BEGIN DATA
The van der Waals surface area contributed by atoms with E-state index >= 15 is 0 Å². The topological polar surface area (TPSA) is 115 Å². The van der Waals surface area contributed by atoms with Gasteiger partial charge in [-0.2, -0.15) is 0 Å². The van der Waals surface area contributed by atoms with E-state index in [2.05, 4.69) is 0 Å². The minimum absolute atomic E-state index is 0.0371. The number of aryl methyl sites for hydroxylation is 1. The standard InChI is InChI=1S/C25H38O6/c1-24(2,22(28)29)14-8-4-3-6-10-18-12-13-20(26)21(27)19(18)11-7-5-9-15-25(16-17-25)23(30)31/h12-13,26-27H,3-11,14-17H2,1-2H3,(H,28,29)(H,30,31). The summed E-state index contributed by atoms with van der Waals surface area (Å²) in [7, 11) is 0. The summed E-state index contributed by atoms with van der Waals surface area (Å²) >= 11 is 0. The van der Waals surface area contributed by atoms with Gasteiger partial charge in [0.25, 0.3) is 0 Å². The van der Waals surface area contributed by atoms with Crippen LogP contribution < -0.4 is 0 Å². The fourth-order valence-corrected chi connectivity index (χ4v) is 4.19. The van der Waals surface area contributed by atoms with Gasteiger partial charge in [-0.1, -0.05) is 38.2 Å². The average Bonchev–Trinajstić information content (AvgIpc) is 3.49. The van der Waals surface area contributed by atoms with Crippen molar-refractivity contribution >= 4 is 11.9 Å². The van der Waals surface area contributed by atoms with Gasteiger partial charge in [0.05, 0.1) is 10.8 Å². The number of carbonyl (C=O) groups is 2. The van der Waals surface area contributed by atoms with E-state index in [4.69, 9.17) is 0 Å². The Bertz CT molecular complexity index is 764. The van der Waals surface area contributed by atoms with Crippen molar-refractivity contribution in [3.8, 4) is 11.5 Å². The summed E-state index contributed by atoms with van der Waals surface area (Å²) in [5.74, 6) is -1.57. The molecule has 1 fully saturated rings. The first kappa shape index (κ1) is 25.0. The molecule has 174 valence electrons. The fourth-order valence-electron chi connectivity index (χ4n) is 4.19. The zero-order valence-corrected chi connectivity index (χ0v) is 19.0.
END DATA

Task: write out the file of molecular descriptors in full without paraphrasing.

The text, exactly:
The van der Waals surface area contributed by atoms with E-state index >= 15 is 0 Å². The topological polar surface area (TPSA) is 115 Å². The van der Waals surface area contributed by atoms with Gasteiger partial charge in [-0.2, -0.15) is 0 Å². The van der Waals surface area contributed by atoms with E-state index in [2.05, 4.69) is 0 Å². The minimum absolute atomic E-state index is 0.0371. The number of aryl methyl sites for hydroxylation is 1. The standard InChI is InChI=1S/C25H38O6/c1-24(2,22(28)29)14-8-4-3-6-10-18-12-13-20(26)21(27)19(18)11-7-5-9-15-25(16-17-25)23(30)31/h12-13,26-27H,3-11,14-17H2,1-2H3,(H,28,29)(H,30,31). The summed E-state index contributed by atoms with van der Waals surface area (Å²) in [7, 11) is 0. The summed E-state index contributed by atoms with van der Waals surface area (Å²) >= 11 is 0. The van der Waals surface area contributed by atoms with Gasteiger partial charge in [0.25, 0.3) is 0 Å². The van der Waals surface area contributed by atoms with Crippen LogP contribution < -0.4 is 0 Å². The fourth-order valence-corrected chi connectivity index (χ4v) is 4.19. The van der Waals surface area contributed by atoms with Gasteiger partial charge in [-0.1, -0.05) is 38.2 Å². The average Bonchev–Trinajstić information content (AvgIpc) is 3.49. The van der Waals surface area contributed by atoms with Crippen molar-refractivity contribution >= 4 is 11.9 Å². The van der Waals surface area contributed by atoms with Gasteiger partial charge in [0.05, 0.1) is 10.8 Å². The number of carbonyl (C=O) groups is 2. The van der Waals surface area contributed by atoms with E-state index in [4.69, 9.17) is 0 Å². The Bertz CT molecular complexity index is 764. The van der Waals surface area contributed by atoms with Crippen molar-refractivity contribution in [3.8, 4) is 11.5 Å². The summed E-state index contributed by atoms with van der Waals surface area (Å²) in [5.74, 6) is -1.57. The molecule has 1 fully saturated rings. The first kappa shape index (κ1) is 25.0. The molecule has 174 valence electrons. The fourth-order valence-electron chi connectivity index (χ4n) is 4.19. The zero-order valence-corrected chi connectivity index (χ0v) is 19.0.